Cricket news this past week or so has been dominated by the Anderson/Jadeja incident. Debate has raged over who pushed who, who said what, and who, exactly, threatened to knock whose fucking teeth in. To be fair, physical contact between opposing players is not a small issue, and the Indian players have a right to feel aggrieved that justice has not been done owing to a lack of reliable evidence. Perhaps the whole affair might convince some Indian team members (and commentators) to look back more sympathetically on the grievances held by some Australian players after the monkey-gate scandal. Both essentially boiled down to a debate over who said what, where clearly some members of one or even both parties were not telling the whole truth.
But this debate has not been the only newsworthy topic of the past few weeks. South Africa went back to number one on the Test rankings, although barely anyone bothered to actually notice. Sri Lanka are also taking on Pakistan in a Test series that even fewer people seem to care about. But perhaps the most interesting news of the past week barely caused a ripple at all: Paul Marsh stepped down as CEO of the Australian Cricketers’ Association. This in itself wasn’t terribly newsworthy, but what he had to say afterwards was.
The Anderson/Jadeja spat inevitably rather dominated news of Marsh’s retirement, given its obvious similarities with monkey-gate and Cricket Australia’s cosy (and mutually rewarding) relationship with the BCCI these days. Suffice to say, he wasn’t impressed by it all, warning that the monopolisation of power is creating an environment where the interests of cricketing bodies (and future revenues) are taking precedence over the interests of the players themselves. But that wasn’t the most interesting thing Marsh had to say. What was more interesting was his prediction of where this consolidation of power would eventually lead; namely that in a decade or so time, Test cricket will be played by only perhaps three or four nations, while the rest will prefer sticking to the short format stuff instead.
Honestly, at this point in time this feels less like a prediction, more a case of stating the bleeding obvious. Does anyone really doubt that the West Indies don’t give a shit about Test cricket anymore, and, if given the choice, would prefer to focus on their limited overs teams, and domestic T20 competition, instead? The same might be said of Sri Lanka. And if they are still willing to play Test contests, they encounter the same issue faced by Pakistan, Bangladesh, Zimbabwe and New Zealand. Namely, that none of the big three wants to play them. In the near future, two Test series could very well instead become one-off exhibition games staged before the usual plethora of limited overs fixtures (like South Africa’s ‘tour’ of Zimbabwe). And then, as interest inevitably continues to dip, ditched altogether.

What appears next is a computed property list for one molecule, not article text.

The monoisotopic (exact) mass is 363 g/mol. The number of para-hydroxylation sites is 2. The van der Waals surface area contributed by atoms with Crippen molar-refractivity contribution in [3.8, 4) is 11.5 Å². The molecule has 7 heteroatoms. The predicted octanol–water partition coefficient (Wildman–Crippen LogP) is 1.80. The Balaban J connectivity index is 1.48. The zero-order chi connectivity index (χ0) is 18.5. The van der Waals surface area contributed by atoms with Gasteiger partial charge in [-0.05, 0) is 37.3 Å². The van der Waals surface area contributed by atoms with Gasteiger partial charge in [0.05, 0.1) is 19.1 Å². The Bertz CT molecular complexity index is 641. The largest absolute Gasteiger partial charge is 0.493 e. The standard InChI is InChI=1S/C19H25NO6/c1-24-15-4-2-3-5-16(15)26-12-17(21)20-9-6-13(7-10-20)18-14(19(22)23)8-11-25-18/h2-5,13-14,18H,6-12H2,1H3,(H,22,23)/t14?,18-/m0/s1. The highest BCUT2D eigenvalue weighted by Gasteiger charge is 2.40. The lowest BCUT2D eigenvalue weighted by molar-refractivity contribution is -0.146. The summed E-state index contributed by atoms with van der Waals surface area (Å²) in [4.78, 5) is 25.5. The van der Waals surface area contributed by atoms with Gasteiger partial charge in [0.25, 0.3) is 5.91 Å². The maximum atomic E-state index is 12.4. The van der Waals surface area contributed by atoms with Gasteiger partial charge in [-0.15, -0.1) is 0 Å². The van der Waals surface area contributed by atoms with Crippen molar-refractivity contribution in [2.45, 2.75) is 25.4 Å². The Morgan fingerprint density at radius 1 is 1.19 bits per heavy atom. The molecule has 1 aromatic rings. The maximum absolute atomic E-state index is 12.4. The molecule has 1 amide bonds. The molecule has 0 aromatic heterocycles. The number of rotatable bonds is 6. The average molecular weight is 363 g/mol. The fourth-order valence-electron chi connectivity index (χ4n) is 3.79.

When even South Africa, the best Test outfit of the past decade, struggles to find opponents, you know things are in a bad way. Things look even worse for Ireland, who will probably find that all these years of painstaking progress towards full membership will have been a waste of time, since no bastard will want to play them anyway.
The current state of Test cricket is about as bad as at any time in living memory. A rebuilding South Africa are number one, followed by an Australian team whose legacy beyond last summer is yet to be determined. Pakistan are third, despite not having won a Test series since whitewashing England back in 2012/13. And a frankly woeful Indian team (particularly away from home) sits fourth.
Which doesn’t necessary mean the standard has to be terrible. The first Test of the Sri Lanka vs. Pakistan series featured perhaps the greatest ever finish to a Test match. It was at least the most batshit mental, as Sri Lanka, playing in front of a packed house that had turned up to see Mahela Jayawardene play his last Test at Galle, ran down a small fourth innings total, in the face of fading light and time wasting from Pakistan, moments before it began to bucket down. At which point the crowd, and Dean Jones in the commentary box, went completely nuts. Test cricket can still provide games like that, even though it took four days of drudgery to get there, and the game as a whole largely seems to have slipped under the radar as far as the rest of the world is concerned.
Focus in England in particular has been elsewhere, and the Anderson/Jadeja debate has given every impression of fiddling while Rome burns. What do England and India (and Australia) care about all the other Test playing nations? They are rich now, and they will still be rich when they are gone. It’s not that their current debate is unimportant, it’s just that it feels like the sort of controversy the idle rich like to distract themselves with when there are far larger (but much more mundane) issues they ought to be dealing with instead.